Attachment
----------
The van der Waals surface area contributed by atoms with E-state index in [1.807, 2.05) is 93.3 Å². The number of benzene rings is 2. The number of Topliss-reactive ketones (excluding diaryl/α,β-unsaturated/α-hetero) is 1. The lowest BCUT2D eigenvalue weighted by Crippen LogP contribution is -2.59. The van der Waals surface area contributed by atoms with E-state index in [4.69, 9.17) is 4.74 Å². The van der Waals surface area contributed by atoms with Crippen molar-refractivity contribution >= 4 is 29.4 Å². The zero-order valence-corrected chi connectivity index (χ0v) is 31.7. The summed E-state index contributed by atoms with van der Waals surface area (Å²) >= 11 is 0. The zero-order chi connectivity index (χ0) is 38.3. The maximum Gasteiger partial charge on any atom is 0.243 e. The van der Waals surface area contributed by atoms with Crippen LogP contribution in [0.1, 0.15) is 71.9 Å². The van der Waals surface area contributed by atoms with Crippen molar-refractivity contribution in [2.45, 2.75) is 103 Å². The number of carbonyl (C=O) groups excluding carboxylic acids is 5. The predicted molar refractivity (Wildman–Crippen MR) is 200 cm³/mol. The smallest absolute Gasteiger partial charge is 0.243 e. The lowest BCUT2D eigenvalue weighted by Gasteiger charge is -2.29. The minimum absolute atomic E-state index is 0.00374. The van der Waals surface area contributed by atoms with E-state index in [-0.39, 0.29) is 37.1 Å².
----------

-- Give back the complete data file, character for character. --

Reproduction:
The van der Waals surface area contributed by atoms with E-state index in [1.807, 2.05) is 93.3 Å². The number of benzene rings is 2. The number of Topliss-reactive ketones (excluding diaryl/α,β-unsaturated/α-hetero) is 1. The lowest BCUT2D eigenvalue weighted by Crippen LogP contribution is -2.59. The van der Waals surface area contributed by atoms with E-state index in [4.69, 9.17) is 4.74 Å². The van der Waals surface area contributed by atoms with Crippen molar-refractivity contribution >= 4 is 29.4 Å². The zero-order valence-corrected chi connectivity index (χ0v) is 31.7. The summed E-state index contributed by atoms with van der Waals surface area (Å²) >= 11 is 0. The zero-order chi connectivity index (χ0) is 38.3. The maximum Gasteiger partial charge on any atom is 0.243 e. The van der Waals surface area contributed by atoms with Crippen LogP contribution in [0.1, 0.15) is 71.9 Å². The van der Waals surface area contributed by atoms with Crippen molar-refractivity contribution in [2.45, 2.75) is 103 Å². The number of carbonyl (C=O) groups excluding carboxylic acids is 5. The predicted molar refractivity (Wildman–Crippen MR) is 200 cm³/mol. The smallest absolute Gasteiger partial charge is 0.243 e. The lowest BCUT2D eigenvalue weighted by Gasteiger charge is -2.29. The minimum absolute atomic E-state index is 0.00374. The van der Waals surface area contributed by atoms with E-state index in [-0.39, 0.29) is 37.1 Å².